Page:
Damian O'Connor, Special Counsel
Deemed Dividends - Executive And Employee Equity Plans - GST And Property – Overseas Income - Project Wickenby - Overdue Tax
While a number of key budget changes were public knowledge prior to budget night (such as deductible superannuation contribution limits, the 50% small business tax break and private health insurance rebate restrictions) there are other important tax changes hidden away in the detail of this year's federal budget.
The tax law already contains extensive rules that attempt to tax any benefits that shareholders and associates may receive from private companies, including loans and forgiven debts.
From 1 July 2009, arrangements where private companies allow the use of company assets (for example real estate, cars, boats) for less than market value will fall within the tax net.
Corporate limited partnerships which are taxed as companies will also be specifically targeted by the deemed divided rules.
Taxpayers with income over $250,000 will not be able to offset non-commercial losses from for example hobby farms against salary and wage income.
Under the existing rules, non-commercial losses could be offset against other income if, amongst other things, the value of the particular property was more than $500,000. The existing rules will continue to apply where income is less than $250,000.
Employee And Executive Equity Arrangements
Until budget night, participants in equity arrangements could choose whether they paid tax upfront or deferred tax until a later time.
All discounts on shares and options under employee share arrangements will now be assessed in the income year in which they are acquired. Tax deferral will not be available.
This is a significant change to the taxation of employee and executive remuneration and has the potential to result in large tax liabilities notwithstanding that a participant may not be able to dispose of or deal with the equity until a much later time. Equity plans will need to be carefully constructed to manage this fundamental change in tax treatment.
Offshore Employment Income
Currently an Australian resident working overseas for more than 90 days who receives foreign employment income subject to tax offshore is exempt from tax in Australia.
From 1 July 2009 this exemption will only apply to a limited category of taxpayers (such as aid or charity workers). Under the new rules foreign employment income will be taxable in Australia and taxpayers will be able to claim a tax offset for foreign income tax. This change is likely to have a significant bottom line impact on the tax costs of clients having foreign employment income, or employing staff offshore.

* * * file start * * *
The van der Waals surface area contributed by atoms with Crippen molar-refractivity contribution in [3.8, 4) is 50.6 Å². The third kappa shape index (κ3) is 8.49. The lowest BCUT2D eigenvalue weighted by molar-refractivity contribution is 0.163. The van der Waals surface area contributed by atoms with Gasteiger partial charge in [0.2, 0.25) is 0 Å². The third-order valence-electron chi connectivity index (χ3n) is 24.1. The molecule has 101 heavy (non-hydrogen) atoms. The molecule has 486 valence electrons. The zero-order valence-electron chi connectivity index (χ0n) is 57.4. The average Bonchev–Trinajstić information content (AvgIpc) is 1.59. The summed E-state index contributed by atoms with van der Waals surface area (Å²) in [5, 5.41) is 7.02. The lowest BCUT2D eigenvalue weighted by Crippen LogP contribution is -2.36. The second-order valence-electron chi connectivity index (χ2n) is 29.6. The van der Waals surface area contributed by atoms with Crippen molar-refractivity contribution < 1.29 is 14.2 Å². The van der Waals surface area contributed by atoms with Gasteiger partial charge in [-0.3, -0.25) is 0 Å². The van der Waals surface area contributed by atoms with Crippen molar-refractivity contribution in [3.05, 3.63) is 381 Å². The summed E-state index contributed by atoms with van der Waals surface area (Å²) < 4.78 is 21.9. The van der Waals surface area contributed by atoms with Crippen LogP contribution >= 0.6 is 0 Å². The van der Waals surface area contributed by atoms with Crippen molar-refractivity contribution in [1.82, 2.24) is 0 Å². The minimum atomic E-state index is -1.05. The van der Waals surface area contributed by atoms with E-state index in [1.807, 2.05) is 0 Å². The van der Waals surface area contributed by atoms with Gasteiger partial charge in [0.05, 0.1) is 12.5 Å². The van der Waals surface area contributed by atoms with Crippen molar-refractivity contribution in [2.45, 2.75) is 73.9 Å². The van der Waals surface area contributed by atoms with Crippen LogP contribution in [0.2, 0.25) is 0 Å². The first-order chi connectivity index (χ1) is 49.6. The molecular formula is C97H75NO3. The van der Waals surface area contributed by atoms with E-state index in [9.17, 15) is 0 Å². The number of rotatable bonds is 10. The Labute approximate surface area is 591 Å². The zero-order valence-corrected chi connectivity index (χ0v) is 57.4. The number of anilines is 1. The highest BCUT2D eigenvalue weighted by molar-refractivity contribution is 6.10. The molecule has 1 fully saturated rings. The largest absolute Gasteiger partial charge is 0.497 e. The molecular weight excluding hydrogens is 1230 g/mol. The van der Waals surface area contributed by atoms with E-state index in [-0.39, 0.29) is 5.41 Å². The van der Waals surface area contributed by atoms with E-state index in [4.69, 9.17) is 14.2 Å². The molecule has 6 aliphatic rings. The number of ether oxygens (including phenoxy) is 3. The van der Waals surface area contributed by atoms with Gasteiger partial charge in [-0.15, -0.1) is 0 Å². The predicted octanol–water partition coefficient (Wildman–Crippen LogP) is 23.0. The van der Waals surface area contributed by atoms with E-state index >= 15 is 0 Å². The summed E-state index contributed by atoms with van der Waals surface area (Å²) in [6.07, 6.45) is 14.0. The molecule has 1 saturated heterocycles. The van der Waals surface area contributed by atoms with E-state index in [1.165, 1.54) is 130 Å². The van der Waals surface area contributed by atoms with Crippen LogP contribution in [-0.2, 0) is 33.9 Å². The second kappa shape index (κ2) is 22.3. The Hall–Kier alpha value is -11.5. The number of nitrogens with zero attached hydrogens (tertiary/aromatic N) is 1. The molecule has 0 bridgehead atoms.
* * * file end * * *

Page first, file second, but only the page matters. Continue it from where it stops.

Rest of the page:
GST – Margin Scheme And Going Concerns
The budget includes announcements that a review of the GST legislation will be undertaken with the aim of simplifying the GST adjustment provisions and reforming the GST treatment of sales of going concerns and farm land, as well as reviewing the operation of the GST margin scheme and the application of GST to financial supplies.
Given the complexity around these issues (including the treatment of developer rentals) any clarification will be warmly welcomed.
CGT Rollover – Fixed Trusts
While the "cloning" of all trusts without triggering a CGT cost was outlawed from 1 November 2008, the budget has announced that in certain circumstances a similar outcome can be achieved for the transfer of assets between fixed trusts. This change will remove a significant impediment to business restructuring in appropriate cases.
This joint project of the ATO, Australian Crime Commission and other government agencies is targeting offshore transactions by Australian taxpayers. It was originally funded to the tune of more than $300 million.
Despite public debate about the extensive enforcement powers that have been applied (at significant cost) to produce relatively little in terms of wrongs that have been righted, a further $122 million will be spent to extend Wickenby for 3 years from the 2011 financial year, with a focus on the exchange of tax information internationally.
Making Up The Tax Collection Shortfall
In the face of the projected tax revenue shortfalls, considerable pressure will be brought to bear on businesses and other taxpayers with outstanding tax owing to the tax office.
Given the weapons in the Commissioner's armoury, including the ability to make Directors personally liable for company tax debts, early consideration of strategies for dealing with tax debts (and potential tax debts) is essential. Unfortunately, silence from the ATO does not usually mean that the problem has gone away.
The budget specifically allocates $600 million over 4 years to the Australian Taxation Office to "help businesses remain viable" and "to tackle emerging revenue risks and promote community confidence in the tax system".
With tax revenue shortfalls of hundreds of billions of dollars over the next few years, we expect that promoting confidence in the tax system may involve a hard line in dealing with tax disputes and tax debt recovery. As with most tax matters, advanced planning is preferable to being caught unprepared in the glare of the spotlight.
On a positive note, the Government has announced that it will repeal some legislation that gives the Taxation Commissioner unlimited time in which to amend tax assessments. The details will need to be carefully scrutinised however this is a step in the right direction, and may have a significant bottom line impact for some clients.
If you would like to receive updates on any of the tax changes contained in this year's federal budget, or to discuss any tax related matters please contact our Taxation and Revenue team.
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